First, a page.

As it appeared in the Daily Nation on March 19th 2019
Dr. Lucy Kiruthu
As a country, we have held numerous discussions around the alarming corruption in the public sector that has gone on for decades. Senior government officials have been named, others interrogated, and some put on trial. The main forms of corruption in the public sector has been the embezzlement of public funds and bribery. As this has been going on, it is interesting to note that there has been not much said about the role of the private sector in fighting corruption. Most of the corruption going on in the public sector has a major linkage to the private sector. After all, those in the private sector supply goods and services to the government. Many Kenyans are aware that there are corrupt practices in the private sector. Why are we quiet on the corruption that goes on in the private sector?
Corruption comes in different shapes and sizes. Transparency International, an international non-governmental organization that leads in the discussions against corruption defines it as “the abuse of entrusted power for personal gain.” Any dishonest or fraudulent practice by those in positions of authority is corruption. In the private sector, bribery and kickbacks are a widespread form of corruption. Many of us in the private sector might have come face-to-face with corruption while doing business and especially during the procurement process. Kickbacks negotiated ahead of time or demanded before a payment have become commonplace. I recall a training manager who could only procure services from providers who were ready and willing to pay 20% of the training fees to him. When such corrupt practices are condoned, the quality of goods and services is often compromised. Corruption is real in the world of business as it is in the public sector.
One may ask, but is it possible to do clean business in Kenya? Early in my entrepreneurship journey, I had a chance to meet Graham Power the Chairman of Unashamedly Ethical. Unashamedly Ethical is a global movement of individuals and organisations that take a stand on ethics and values. Realising that one can do clean business was exciting. The big question is – how many businesses in Kenya have taken this stand? I believe that when more individuals and businesses take such a stand, doing clean business will become the norm. What will it take to develop an unashamedly ethical culture in generations to come? It is worrisome to witness youthful Kenyans falling into the corruption trap of generations before them.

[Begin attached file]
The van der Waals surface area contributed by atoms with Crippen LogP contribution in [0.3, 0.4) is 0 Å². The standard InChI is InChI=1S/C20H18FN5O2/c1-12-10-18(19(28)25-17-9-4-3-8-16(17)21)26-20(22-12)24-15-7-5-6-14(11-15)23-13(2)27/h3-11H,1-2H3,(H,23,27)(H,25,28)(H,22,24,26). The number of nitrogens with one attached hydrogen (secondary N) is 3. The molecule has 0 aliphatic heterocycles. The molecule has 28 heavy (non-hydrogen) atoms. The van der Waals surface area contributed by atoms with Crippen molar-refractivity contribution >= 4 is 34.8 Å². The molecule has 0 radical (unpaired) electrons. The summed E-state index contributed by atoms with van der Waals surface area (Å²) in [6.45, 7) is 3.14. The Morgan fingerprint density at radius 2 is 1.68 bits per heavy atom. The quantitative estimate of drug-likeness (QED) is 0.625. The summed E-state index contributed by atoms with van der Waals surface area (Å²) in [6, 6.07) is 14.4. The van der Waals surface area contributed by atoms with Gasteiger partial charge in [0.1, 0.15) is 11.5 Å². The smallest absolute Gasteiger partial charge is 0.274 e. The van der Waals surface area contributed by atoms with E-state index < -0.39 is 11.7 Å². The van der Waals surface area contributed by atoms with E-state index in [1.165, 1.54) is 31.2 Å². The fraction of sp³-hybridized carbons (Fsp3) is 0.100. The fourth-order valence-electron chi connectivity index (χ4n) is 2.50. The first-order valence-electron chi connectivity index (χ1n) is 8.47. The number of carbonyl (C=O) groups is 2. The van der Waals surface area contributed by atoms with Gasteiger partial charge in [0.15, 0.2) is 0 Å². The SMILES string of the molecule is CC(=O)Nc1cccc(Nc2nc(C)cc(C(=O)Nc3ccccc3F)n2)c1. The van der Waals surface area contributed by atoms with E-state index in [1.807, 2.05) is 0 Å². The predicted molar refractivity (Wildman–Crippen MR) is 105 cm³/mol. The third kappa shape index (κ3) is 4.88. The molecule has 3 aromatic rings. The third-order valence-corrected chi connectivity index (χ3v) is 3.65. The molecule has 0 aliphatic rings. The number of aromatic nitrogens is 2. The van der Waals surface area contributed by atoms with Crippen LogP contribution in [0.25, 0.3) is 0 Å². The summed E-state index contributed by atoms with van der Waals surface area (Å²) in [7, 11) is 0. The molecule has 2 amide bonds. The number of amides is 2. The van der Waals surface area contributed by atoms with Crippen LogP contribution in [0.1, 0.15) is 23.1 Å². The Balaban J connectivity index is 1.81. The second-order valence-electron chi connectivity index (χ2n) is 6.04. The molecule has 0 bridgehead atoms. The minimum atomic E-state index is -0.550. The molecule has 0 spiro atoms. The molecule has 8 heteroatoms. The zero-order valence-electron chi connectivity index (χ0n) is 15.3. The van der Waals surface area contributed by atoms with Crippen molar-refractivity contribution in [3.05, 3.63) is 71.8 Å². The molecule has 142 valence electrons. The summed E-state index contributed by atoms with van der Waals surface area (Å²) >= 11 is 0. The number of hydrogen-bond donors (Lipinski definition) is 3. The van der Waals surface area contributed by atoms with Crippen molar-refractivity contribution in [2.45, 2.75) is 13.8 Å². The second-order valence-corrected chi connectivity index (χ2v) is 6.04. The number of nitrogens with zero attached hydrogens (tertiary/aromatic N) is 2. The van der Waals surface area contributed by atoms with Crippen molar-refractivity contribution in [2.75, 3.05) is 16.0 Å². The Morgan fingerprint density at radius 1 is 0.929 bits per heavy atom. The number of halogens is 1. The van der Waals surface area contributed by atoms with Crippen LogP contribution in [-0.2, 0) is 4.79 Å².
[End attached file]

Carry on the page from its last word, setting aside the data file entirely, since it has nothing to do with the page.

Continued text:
In the 2018 corruption perceptions index by Transparency International, Kenya ranked 144/180 with a score of 27/100. This was way below the global average of 43/100 and a distant from Denmark’s top score of 88/100. Kickbacks and other forms of bribery in the private sector largely contribute to a culture of corruption. In addition, corrupt practices inflate costs and take away any moral authority of holding suppliers to account on matters quality. To witness major milestones in the war against corruption, we need to uphold business ethics and values as individuals and as organizations. How I wish Kenya’s private sector could take the lead and a strong stand in the current war against corruption!
Dr. Lucy Kiruthu is a Management Consultant and Trainer. Connect via twitter @KiruthuLucy